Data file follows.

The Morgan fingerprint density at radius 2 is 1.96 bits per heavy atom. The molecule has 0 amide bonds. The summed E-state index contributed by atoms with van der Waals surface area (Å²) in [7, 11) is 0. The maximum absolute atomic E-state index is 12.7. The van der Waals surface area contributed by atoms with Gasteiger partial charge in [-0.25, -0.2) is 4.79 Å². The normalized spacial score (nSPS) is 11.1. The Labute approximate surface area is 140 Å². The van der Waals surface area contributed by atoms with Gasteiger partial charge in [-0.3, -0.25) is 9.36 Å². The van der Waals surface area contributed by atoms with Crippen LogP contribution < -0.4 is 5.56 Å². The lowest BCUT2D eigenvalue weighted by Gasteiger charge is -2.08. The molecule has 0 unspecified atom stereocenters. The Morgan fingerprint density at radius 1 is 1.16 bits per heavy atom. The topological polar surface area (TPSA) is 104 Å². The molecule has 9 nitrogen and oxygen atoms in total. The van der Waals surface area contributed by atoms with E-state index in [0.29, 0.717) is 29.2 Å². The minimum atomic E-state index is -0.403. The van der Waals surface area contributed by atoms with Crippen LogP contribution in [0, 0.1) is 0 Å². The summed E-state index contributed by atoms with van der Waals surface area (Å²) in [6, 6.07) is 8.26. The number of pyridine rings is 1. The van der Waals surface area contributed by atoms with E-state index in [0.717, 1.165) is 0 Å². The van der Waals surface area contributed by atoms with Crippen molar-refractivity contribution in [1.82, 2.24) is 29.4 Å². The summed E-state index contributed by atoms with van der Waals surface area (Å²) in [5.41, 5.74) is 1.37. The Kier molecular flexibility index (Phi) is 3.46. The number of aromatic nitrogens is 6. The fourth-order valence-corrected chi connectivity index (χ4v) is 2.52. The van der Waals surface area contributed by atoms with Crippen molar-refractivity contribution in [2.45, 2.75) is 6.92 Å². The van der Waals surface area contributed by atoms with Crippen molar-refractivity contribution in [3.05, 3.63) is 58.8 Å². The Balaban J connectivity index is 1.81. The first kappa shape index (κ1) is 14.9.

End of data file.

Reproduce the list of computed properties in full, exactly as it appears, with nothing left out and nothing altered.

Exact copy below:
The Morgan fingerprint density at radius 2 is 1.96 bits per heavy atom. The molecule has 0 amide bonds. The summed E-state index contributed by atoms with van der Waals surface area (Å²) in [7, 11) is 0. The maximum absolute atomic E-state index is 12.7. The van der Waals surface area contributed by atoms with Gasteiger partial charge in [-0.25, -0.2) is 4.79 Å². The normalized spacial score (nSPS) is 11.1. The Labute approximate surface area is 140 Å². The van der Waals surface area contributed by atoms with Gasteiger partial charge in [-0.3, -0.25) is 9.36 Å². The van der Waals surface area contributed by atoms with Crippen LogP contribution < -0.4 is 5.56 Å². The lowest BCUT2D eigenvalue weighted by Gasteiger charge is -2.08. The molecule has 0 unspecified atom stereocenters. The Morgan fingerprint density at radius 1 is 1.16 bits per heavy atom. The topological polar surface area (TPSA) is 104 Å². The molecule has 9 nitrogen and oxygen atoms in total. The van der Waals surface area contributed by atoms with E-state index in [0.29, 0.717) is 29.2 Å². The minimum atomic E-state index is -0.403. The van der Waals surface area contributed by atoms with Crippen LogP contribution in [0, 0.1) is 0 Å². The summed E-state index contributed by atoms with van der Waals surface area (Å²) in [6, 6.07) is 8.26. The number of pyridine rings is 1. The van der Waals surface area contributed by atoms with E-state index in [0.717, 1.165) is 0 Å². The van der Waals surface area contributed by atoms with Crippen molar-refractivity contribution in [1.82, 2.24) is 29.4 Å². The summed E-state index contributed by atoms with van der Waals surface area (Å²) in [5.41, 5.74) is 1.37. The Kier molecular flexibility index (Phi) is 3.46. The number of aromatic nitrogens is 6. The fourth-order valence-corrected chi connectivity index (χ4v) is 2.52. The van der Waals surface area contributed by atoms with Crippen molar-refractivity contribution in [2.45, 2.75) is 6.92 Å². The van der Waals surface area contributed by atoms with Crippen molar-refractivity contribution in [3.05, 3.63) is 58.8 Å². The Balaban J connectivity index is 1.81. The first kappa shape index (κ1) is 14.9.